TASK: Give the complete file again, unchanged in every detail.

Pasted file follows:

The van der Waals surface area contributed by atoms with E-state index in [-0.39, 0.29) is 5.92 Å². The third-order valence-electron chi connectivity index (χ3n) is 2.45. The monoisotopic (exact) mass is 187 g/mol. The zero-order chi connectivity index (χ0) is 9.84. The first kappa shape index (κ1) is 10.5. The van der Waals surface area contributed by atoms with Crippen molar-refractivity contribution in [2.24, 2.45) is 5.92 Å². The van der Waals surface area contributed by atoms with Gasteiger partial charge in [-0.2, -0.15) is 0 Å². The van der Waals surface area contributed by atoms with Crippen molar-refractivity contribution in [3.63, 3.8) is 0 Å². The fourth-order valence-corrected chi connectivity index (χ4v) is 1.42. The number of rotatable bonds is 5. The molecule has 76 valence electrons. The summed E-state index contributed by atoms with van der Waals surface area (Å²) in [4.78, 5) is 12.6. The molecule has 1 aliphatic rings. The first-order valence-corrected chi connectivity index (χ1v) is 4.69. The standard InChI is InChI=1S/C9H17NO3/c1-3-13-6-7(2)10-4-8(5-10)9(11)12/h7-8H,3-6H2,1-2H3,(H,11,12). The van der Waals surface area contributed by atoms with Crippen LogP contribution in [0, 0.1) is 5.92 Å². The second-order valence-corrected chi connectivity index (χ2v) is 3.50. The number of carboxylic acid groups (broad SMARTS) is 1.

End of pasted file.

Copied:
The van der Waals surface area contributed by atoms with E-state index in [-0.39, 0.29) is 5.92 Å². The third-order valence-electron chi connectivity index (χ3n) is 2.45. The monoisotopic (exact) mass is 187 g/mol. The zero-order chi connectivity index (χ0) is 9.84. The first kappa shape index (κ1) is 10.5. The van der Waals surface area contributed by atoms with Crippen molar-refractivity contribution in [2.24, 2.45) is 5.92 Å². The van der Waals surface area contributed by atoms with Gasteiger partial charge in [-0.2, -0.15) is 0 Å². The van der Waals surface area contributed by atoms with Crippen molar-refractivity contribution in [3.63, 3.8) is 0 Å². The fourth-order valence-corrected chi connectivity index (χ4v) is 1.42. The number of rotatable bonds is 5. The molecule has 76 valence electrons. The summed E-state index contributed by atoms with van der Waals surface area (Å²) in [4.78, 5) is 12.6. The molecule has 1 aliphatic rings. The first-order valence-corrected chi connectivity index (χ1v) is 4.69. The standard InChI is InChI=1S/C9H17NO3/c1-3-13-6-7(2)10-4-8(5-10)9(11)12/h7-8H,3-6H2,1-2H3,(H,11,12). The van der Waals surface area contributed by atoms with Crippen LogP contribution in [0, 0.1) is 5.92 Å². The second-order valence-corrected chi connectivity index (χ2v) is 3.50. The number of carboxylic acid groups (broad SMARTS) is 1.